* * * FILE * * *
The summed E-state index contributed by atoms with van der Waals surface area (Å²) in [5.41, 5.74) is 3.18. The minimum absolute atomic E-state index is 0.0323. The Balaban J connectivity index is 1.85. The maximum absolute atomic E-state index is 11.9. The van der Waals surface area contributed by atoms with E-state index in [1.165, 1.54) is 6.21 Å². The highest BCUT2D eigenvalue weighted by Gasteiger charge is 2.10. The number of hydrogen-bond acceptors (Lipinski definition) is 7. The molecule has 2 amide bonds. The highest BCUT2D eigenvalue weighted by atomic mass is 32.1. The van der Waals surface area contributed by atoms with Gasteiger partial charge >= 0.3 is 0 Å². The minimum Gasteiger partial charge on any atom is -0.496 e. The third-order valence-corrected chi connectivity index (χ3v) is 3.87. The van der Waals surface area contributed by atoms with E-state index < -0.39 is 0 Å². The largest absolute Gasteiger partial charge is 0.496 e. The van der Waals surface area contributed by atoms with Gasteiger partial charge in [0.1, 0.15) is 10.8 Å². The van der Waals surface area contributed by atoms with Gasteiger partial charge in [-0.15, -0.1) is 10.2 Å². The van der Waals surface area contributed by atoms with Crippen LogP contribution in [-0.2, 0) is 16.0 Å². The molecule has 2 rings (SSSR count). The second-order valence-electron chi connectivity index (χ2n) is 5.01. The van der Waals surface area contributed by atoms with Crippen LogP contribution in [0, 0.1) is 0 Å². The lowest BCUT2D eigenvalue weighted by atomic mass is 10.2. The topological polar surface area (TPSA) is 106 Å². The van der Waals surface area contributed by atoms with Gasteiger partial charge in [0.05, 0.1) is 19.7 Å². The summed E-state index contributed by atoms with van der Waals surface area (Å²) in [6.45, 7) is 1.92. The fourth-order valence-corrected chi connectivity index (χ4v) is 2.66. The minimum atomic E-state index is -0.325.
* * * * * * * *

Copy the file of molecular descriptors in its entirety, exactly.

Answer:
The summed E-state index contributed by atoms with van der Waals surface area (Å²) in [5.41, 5.74) is 3.18. The minimum absolute atomic E-state index is 0.0323. The Balaban J connectivity index is 1.85. The maximum absolute atomic E-state index is 11.9. The van der Waals surface area contributed by atoms with E-state index in [1.165, 1.54) is 6.21 Å². The highest BCUT2D eigenvalue weighted by Gasteiger charge is 2.10. The number of hydrogen-bond acceptors (Lipinski definition) is 7. The molecule has 2 amide bonds. The highest BCUT2D eigenvalue weighted by atomic mass is 32.1. The van der Waals surface area contributed by atoms with Gasteiger partial charge >= 0.3 is 0 Å². The minimum Gasteiger partial charge on any atom is -0.496 e. The third-order valence-corrected chi connectivity index (χ3v) is 3.87. The van der Waals surface area contributed by atoms with E-state index < -0.39 is 0 Å². The largest absolute Gasteiger partial charge is 0.496 e. The van der Waals surface area contributed by atoms with Gasteiger partial charge in [0.1, 0.15) is 10.8 Å². The van der Waals surface area contributed by atoms with Gasteiger partial charge in [-0.15, -0.1) is 10.2 Å². The van der Waals surface area contributed by atoms with Crippen LogP contribution in [-0.2, 0) is 16.0 Å². The molecule has 2 rings (SSSR count). The second-order valence-electron chi connectivity index (χ2n) is 5.01. The van der Waals surface area contributed by atoms with Crippen LogP contribution in [0, 0.1) is 0 Å². The lowest BCUT2D eigenvalue weighted by atomic mass is 10.2. The topological polar surface area (TPSA) is 106 Å². The van der Waals surface area contributed by atoms with Gasteiger partial charge in [0.05, 0.1) is 19.7 Å². The summed E-state index contributed by atoms with van der Waals surface area (Å²) in [6.45, 7) is 1.92. The fourth-order valence-corrected chi connectivity index (χ4v) is 2.66. The minimum atomic E-state index is -0.325.